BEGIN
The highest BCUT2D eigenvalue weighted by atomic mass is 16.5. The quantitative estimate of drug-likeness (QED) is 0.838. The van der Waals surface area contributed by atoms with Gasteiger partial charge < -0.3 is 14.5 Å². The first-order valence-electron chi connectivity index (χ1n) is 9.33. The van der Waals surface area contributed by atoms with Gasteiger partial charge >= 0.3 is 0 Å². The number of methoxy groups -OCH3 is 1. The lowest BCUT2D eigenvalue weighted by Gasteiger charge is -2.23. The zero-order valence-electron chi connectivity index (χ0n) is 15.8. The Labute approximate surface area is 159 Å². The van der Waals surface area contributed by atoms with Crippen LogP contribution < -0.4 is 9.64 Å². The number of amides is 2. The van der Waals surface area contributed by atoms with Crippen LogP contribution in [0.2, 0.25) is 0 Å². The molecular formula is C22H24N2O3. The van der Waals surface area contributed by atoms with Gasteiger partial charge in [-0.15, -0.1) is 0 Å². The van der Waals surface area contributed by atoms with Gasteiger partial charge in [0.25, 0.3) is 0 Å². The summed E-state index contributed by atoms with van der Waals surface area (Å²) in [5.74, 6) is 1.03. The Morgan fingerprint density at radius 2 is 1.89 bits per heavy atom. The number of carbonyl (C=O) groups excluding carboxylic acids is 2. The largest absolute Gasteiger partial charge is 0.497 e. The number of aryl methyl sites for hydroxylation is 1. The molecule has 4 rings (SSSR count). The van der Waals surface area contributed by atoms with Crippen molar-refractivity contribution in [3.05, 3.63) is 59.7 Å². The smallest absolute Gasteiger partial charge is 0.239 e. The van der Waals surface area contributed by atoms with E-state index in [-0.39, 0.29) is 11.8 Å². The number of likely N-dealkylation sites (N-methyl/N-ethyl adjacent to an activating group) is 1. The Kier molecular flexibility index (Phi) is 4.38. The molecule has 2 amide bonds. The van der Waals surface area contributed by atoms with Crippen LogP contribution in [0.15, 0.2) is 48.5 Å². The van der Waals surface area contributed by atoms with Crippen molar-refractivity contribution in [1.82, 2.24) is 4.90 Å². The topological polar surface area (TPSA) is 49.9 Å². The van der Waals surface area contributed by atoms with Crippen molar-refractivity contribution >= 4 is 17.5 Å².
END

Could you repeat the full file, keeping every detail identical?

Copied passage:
The highest BCUT2D eigenvalue weighted by atomic mass is 16.5. The quantitative estimate of drug-likeness (QED) is 0.838. The van der Waals surface area contributed by atoms with Gasteiger partial charge < -0.3 is 14.5 Å². The first-order valence-electron chi connectivity index (χ1n) is 9.33. The van der Waals surface area contributed by atoms with Gasteiger partial charge >= 0.3 is 0 Å². The number of methoxy groups -OCH3 is 1. The lowest BCUT2D eigenvalue weighted by Gasteiger charge is -2.23. The zero-order valence-electron chi connectivity index (χ0n) is 15.8. The Labute approximate surface area is 159 Å². The van der Waals surface area contributed by atoms with Crippen LogP contribution < -0.4 is 9.64 Å². The number of amides is 2. The van der Waals surface area contributed by atoms with Crippen LogP contribution in [0.2, 0.25) is 0 Å². The molecular formula is C22H24N2O3. The van der Waals surface area contributed by atoms with Gasteiger partial charge in [-0.15, -0.1) is 0 Å². The van der Waals surface area contributed by atoms with Gasteiger partial charge in [0.25, 0.3) is 0 Å². The summed E-state index contributed by atoms with van der Waals surface area (Å²) in [5.74, 6) is 1.03. The Morgan fingerprint density at radius 2 is 1.89 bits per heavy atom. The number of carbonyl (C=O) groups excluding carboxylic acids is 2. The largest absolute Gasteiger partial charge is 0.497 e. The number of aryl methyl sites for hydroxylation is 1. The molecule has 4 rings (SSSR count). The van der Waals surface area contributed by atoms with Crippen molar-refractivity contribution in [3.05, 3.63) is 59.7 Å². The smallest absolute Gasteiger partial charge is 0.239 e. The van der Waals surface area contributed by atoms with E-state index in [-0.39, 0.29) is 11.8 Å². The number of likely N-dealkylation sites (N-methyl/N-ethyl adjacent to an activating group) is 1. The Kier molecular flexibility index (Phi) is 4.38. The molecule has 2 amide bonds. The van der Waals surface area contributed by atoms with Crippen LogP contribution in [0.15, 0.2) is 48.5 Å². The van der Waals surface area contributed by atoms with Crippen molar-refractivity contribution in [1.82, 2.24) is 4.90 Å². The topological polar surface area (TPSA) is 49.9 Å². The van der Waals surface area contributed by atoms with Crippen molar-refractivity contribution >= 4 is 17.5 Å².